By Dr. Harry G. Preuss MD

Dietary supplements to prevent and/or ameliorate many chronic disorders of aging and perhaps aging itself: Focus on insulin resistance.

Insulin resistance (IR) is being placed under an increasingly bright spotlight in the medical community.  More and more health disorder are being linked to it1. Despite knowledge of potential harm, the number of individuals diagnosed with type 2 diabetes, a severe form of IR, is progressing alarmingly to the point that even the general public is now aware of the current worsening diabetes epidemic.  In our previous reports, we have hammered on the principle that over time IR in humans generally increases with “normal aging,” even though fasting blood glucose (FBG) levels, a surrogate for IR often remain in a range still considered normal by most medical practitioners2-5. In addition, it would appear that a greater number of non-diabetics are in that higher level of the accepted normal range for IR based on a parallel escalating incidence of type 2 diabetes.  

What’ the remedy?  The best means to diminish IR and it adverse associations is via an optimal dietary regimen, e.g., lessening intake of calories and rapidly absorbed carbohydrates and increasing soluble fiber consumption.  A reasonable corresponding exercise program is also beneficial. All this has the potential to ameliorate IR. Although many people on the verge of developing diabetes may realize this, nevertheless, too few actually have the will power to comply with the necessary natural requirements alone over a lifetime.  Something is lacking!

Drugs have been implemented along with lifestyle changes in various research protocols designed to prevent IR and type 2 diabetes.  While inclusion of drugs in the various regimens appears to have some added merit, by and large, their removal eventually causes abrupt loss of some prior positive gains.  Even more disturbing, the major fear leading to avoidance of prolonged drug use is their potential for adverse reactions. Most attempts to develop a wonder drug to prevent or treat diabetes have resulted in associated complications, particularly cardiovascular maladies.  Unfortunately, many drugs work through increasing insulin concentrations and excess circulating insulin over time is known to cause harm especially to the vasculature. Suffice it to say, there is sensible reluctance to use drug therapy over long term to prevent or lessen manifestations of IR and type 2 diabetes, because the consequence from the treatment may even be worse than doing nothing.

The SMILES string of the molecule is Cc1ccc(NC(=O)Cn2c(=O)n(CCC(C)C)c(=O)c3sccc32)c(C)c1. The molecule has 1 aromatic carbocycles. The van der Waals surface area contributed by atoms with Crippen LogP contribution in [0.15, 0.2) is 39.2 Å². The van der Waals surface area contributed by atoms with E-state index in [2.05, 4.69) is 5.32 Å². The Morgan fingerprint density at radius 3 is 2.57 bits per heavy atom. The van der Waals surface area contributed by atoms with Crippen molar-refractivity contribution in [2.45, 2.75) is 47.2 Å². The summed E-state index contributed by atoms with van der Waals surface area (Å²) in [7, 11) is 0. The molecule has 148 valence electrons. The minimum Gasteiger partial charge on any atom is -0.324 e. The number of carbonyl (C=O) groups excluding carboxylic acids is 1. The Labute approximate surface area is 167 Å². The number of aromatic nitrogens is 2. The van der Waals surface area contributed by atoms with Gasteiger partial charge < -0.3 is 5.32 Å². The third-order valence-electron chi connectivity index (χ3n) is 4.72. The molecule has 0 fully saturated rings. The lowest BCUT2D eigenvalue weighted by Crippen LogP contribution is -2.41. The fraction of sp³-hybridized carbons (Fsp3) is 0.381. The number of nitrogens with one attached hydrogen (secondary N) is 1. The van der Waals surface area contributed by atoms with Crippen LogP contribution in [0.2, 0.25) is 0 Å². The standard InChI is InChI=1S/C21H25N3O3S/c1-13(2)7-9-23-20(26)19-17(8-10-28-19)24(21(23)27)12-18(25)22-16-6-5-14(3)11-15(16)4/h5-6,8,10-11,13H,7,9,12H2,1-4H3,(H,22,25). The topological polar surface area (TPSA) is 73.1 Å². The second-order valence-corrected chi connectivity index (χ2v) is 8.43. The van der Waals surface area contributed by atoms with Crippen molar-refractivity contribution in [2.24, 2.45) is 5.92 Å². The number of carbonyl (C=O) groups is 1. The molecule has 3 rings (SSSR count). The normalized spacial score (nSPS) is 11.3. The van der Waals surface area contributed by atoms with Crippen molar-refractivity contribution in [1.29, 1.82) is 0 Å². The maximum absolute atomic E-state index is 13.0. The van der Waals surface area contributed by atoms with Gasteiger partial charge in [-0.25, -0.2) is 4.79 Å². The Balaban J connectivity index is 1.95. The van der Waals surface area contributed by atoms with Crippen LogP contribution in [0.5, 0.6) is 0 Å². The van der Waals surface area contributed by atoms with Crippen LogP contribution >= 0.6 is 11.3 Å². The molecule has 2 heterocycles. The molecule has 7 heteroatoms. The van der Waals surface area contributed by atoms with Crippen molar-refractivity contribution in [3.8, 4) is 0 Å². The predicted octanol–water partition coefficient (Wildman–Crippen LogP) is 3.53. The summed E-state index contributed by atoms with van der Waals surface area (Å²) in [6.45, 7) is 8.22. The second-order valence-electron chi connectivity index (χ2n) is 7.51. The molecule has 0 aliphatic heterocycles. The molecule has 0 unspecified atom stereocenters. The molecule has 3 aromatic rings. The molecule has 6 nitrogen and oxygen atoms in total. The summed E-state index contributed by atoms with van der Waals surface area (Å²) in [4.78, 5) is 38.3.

In contrast to drugs, natural dietary substances with a long history of safety have not been employed extensively in major clinical studies despite their potential to overcome IR, promote weight loss, lower elevated blood pressure, and/or produce a more healthful lipid profile.  As a general rule, natural dietary supplements compared to drugs while less potent also cause fewer adverse reactions. However, there is less availability of adequate clinical information on natural supplements to favorably influence IR. The major reasons behind the paucity of cogent clinical research performed on natural dietary supplements compared to drugs are simple. The typical manufacturer of natural agents compared to manufacturers of pharmaceuticals has meager a cash supply available to sponsor definitive research.  In addition, difficulties in patenting natural substances play a negative role in the development process.